In my previous post, I described how, right from the onset of European explorations in the Caribbean islands and Mexican soil in the late 15th century, some African nationals, or their descendants in the Iberian peninsula, participated not only as slaves, but also as auxiliaries to Spanish and Portuguese explorers. By 1521, at the end of the Spanish conquest campaigns in Mexico, with a decimated native population due to war, as well as diseases brought from the Old World, such as small pox, imported labour was required, and African slaves became a part of the Spanish colonial live. Initially, these slaves were for the most part converted to Christianity, taught Spanish, and many were employed as household servants or apprentices. Later on, because the Spanish crown banned indigenous slavery as an institution, and due to increased demands to establish plantations and exploit natural resources, black slaves were brought directly from West Africa, particularly by Portuguese traders. By the 1580s, thousands of West Africans had been captured in Ghana, Gabon, Ivory Coast, Senegal, Gambia, Nigeria, Congo and Angola, and brought to the port of Veracruz in the Gulf of Mexico, later also to Acapulco on the Pacific Coast, and Campeche in the Yucatan peninsula.
These peoples, coming directly from West Africa, brought their traditions with them, and remained stoic for the most part, with just isolated revolts; some managed to escape and there are some surviving mulatto/black mestizo communities near the original ports of entry and in neighbouring states, such as Oaxaca. Many words that are considered deeply connected to Mexican traditions have African roots, for example, marimba – a type of xylophone; the word comes directly from the Bantu marimba or malimba, “many bars/drums”. African influences in Caribbean and Mexican music and dances are evident; in another post, I talked about the son jarocho, of which “La Bamba” is a famous example. And of course, last but not least, one of the greatest contributions of enslaved West Africans to the Americas: cultivation techniques and cuisine.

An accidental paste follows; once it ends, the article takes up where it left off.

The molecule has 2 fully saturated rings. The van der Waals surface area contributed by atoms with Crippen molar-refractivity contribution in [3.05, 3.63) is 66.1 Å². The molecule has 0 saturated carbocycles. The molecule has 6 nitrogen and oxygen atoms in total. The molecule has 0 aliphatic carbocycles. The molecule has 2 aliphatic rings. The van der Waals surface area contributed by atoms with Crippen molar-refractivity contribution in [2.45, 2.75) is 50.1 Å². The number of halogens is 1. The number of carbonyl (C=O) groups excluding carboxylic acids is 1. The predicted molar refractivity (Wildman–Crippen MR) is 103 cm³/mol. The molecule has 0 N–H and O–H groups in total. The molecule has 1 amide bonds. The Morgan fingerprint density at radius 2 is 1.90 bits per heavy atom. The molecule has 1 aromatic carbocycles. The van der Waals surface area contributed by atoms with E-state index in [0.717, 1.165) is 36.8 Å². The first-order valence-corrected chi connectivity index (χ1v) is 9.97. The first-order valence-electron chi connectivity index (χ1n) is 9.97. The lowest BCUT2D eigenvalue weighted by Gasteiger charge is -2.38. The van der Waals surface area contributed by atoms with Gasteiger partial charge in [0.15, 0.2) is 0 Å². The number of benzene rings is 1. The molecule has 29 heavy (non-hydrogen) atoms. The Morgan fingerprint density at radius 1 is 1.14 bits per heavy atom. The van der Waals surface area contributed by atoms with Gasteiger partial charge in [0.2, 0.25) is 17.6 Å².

A couple of years ago, I shared a recipe from the Mexican state of Veracruz: “… possessing a rich cuisine with Spanish and Caribbean (African) influences … beans and rice with fried bananas (plantain) is a popular combination of flavours along the Caribbean and Gulf of Mexico coasts, …” To conclude this month of Black History Month, here is a review of this humble dish introduced from West Africa, not pompous or elaborate, but which has served as an inspiration for iconic dishes in large regions of the American Continent, from the Southern United States’ “Hoppin’ John”, to Caribbean “Moros y Cristianos” (“Moors and Christians”), and black beans, white rice and fried plantain from the Mexican state of Veracruz, as shown at the top of this post.
Beans are legumes from the Fabaceae botanical family. The common bean (Phaseolus vulgaris), was first domesticated in two main centres in the American continent: the Andes mountains of Peru, and the Lerma-Santiago basin of Mexico. They extended throughout the rest of the continent, and later became ubiquitous around the world, with many varieties eaten both as immature pods (snap beans) and fresh or dry seeds (shelling beans). Cowpeas (Vigna unguiculata) of which black-eyed beans are a subspecies, are the original legumes used extensively in West African cuisine. In the photo below, a variety of common beans, harvested in my backyard last year, is shown on the left, next to store-bought black-eyed beans (on the right):
Seeing their similarities, it is not surprising that when West African nationals were first brought to the New World, they embraced native beans in their diet as a substitute for their cowpeas; black and red kidney beans are used extensively in West African cuisine nowadays.
Rice was cultivated in Africa since ancient times; between 1500 and 800 BC, Oryza glaberrima propagated from its original centre, the Niger River delta, and extended to Senegal. However, it never developed much farther; its cultivation has declined in favour of the Asian species (Oryza sativa), but remains a good source for the gene pool. Rice was grown in some areas of southern Iraq, brought from China, and with the rise of Islam, it moved north and west, introduced to the Iberian peninsula during Islamic (Moorish) rule, and from there, to Sicily and the rest of Europe. Spanish ships travelling to the New World included the grain as a staple, being more durable in dry form, and tastier once cooked, that the dreaded wheat biscuits, which often became hard and mouldy. Rice was one of the first Old World crops to be grown in the Americas, in the 1520s in Veracruz, while the Portuguese introduced it at around the same time to their colonies in Brazil. Recent scholarship supports that Africans brought to the Americas played a key role in the establishment of rice as a crop. In the Southern United States, slave labour from West Africa was highly appreciated, for their knowledge of rice culture.
FUN FACT: There is strong evidence that rice had been eaten most frequently in white form for a long time. Brown rice has a short shelf life, but once the bran and germ are removed and it has been polished, the white grains will keep well; Asian and South Asian farmers are known to keep reserves of white rice as an emergency supply in case of a bad crop, and there are references of dishes using rice that were described as white since Medieval times in Europe, such as mange blanche.